After a certain point in the season, games – with a few occasional exceptions – become predictable leading into finals. Or teams only play competitively for half a season – whether that is the front end or the back end, and scrape in or just hold onto their top-eight place.

There’s little question that there are so many games due to the broadcast contract, giving a certain amount of content each season. The problem is that it treats the games as events rather than sport, and disregards the quality of the product.

AFL Origin trophy

Nat Fyfe and Trent Cotchin ahead of the 2020 State of Origin Bushfire Relief match. (Photo by Dylan Burns/AFL Photos via Getty Images)

At the end of the day, do we watch games to fill in time on a weekend, or do we watch them because we care about the result? I think I know the majority answer.

It would be great to see the season, once the 19th and 20th teams are added, shortened to 19 weeks at first. This would accommodate the introduction of those two new teams in the future, and ensure everyone plays each other once and only once.

In the case where home grounds are not shared, that can alternate each year, so if Sydney plays Collingwood at the SCG one year, it is at the MCG the next, and so on.

The sole Showdown could then be the prime fixture of Gather Round, and with each other club playing on neutral territory, it would leave everyone with exactly nine home and nine away games – perfectly balanced.


This would bring forward the grand final almost a month and allow for that few weeks to open the calendar to explore some representative games in September – or indeed allow a mid-season window for such games similar to rugby league’s.

Hopefully, effort, attitude and interest from players can be sustained longer during the home and away season with fewer games – and the carrot of rep selection.

Tradition has to start somewhere, so why not try some new concepts along with Origin? That’s exactly what Racing NSW has done with The Everest; many doubted its success going head-to-head each year with the age-old Caulfield Cup, but it has already won over most racing purists.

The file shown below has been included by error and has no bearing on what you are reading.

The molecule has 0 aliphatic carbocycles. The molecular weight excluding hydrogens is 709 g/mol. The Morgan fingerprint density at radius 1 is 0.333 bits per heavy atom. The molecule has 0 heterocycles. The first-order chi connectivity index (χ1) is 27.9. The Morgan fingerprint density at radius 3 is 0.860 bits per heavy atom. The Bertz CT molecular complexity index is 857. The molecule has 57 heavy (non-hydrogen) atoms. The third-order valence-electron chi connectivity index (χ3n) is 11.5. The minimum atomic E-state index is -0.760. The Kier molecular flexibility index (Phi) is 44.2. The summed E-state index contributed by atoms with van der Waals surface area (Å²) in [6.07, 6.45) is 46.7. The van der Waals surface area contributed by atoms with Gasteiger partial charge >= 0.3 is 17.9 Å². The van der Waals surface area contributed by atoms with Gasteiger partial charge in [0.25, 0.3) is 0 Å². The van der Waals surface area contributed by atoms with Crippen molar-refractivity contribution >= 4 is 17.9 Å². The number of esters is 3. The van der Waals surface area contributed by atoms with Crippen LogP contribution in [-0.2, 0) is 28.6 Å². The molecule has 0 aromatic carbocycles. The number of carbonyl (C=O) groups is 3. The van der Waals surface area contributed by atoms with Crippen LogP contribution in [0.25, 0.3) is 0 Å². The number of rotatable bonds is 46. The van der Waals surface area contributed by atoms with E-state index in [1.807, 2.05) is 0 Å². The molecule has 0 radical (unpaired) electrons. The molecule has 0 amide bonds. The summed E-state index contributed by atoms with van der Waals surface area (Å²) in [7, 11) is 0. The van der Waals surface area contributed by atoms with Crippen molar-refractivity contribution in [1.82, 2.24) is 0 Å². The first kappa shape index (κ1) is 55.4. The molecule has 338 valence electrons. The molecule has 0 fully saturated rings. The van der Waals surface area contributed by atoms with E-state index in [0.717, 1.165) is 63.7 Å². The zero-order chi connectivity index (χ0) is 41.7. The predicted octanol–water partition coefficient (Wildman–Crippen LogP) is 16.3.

One potential ‘out of the box’ possibility is getting two former coaches, say Leigh Matthews and Mick Malthouse, and getting them to do an old-fashioned schoolyard pick, selecting a team from across the AFL.

The whole process can be marketed and promoted by the broadcasters and if the prizes and incentives are big enough, it should be a competitive game – as long as it stays well clear of the AFLX gimmicks.

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There’s also the option of representative sides based on age, such as Under 21s, or like the NRL, an Indigenous All-Stars game. International Rules was fun – maybe that’s an option to explore again to open the door between cross-country swaps between Australia and Ireland.

Most importantly, clubs would need to support these players being rewarded and able to compete at representative level, like so many other sports.

I know there are people who immediately throw out the excuse, “if it’s not broken, leave it alone”; but unless you evolve, you become stale and stagnant.

Refreshing the fixture will not only make it fairer, but keep footy competitive and interesting for longer in the year.

West Coast Eagles
Melbourne Demons
AFL : Head To Head
Sun, 19 May 2024, 18:20
Western Bulldogs
Sydney Swans
AFL : Head To Head
Thu, 23 May 2024, 19:30
Fremantle Dockers
Collingwood Magpies
AFL : Head To Head
Fri, 24 May 2024, 20:10
* Odds Correct At Time Of Posting. Check PlayUp Website For Latest Odds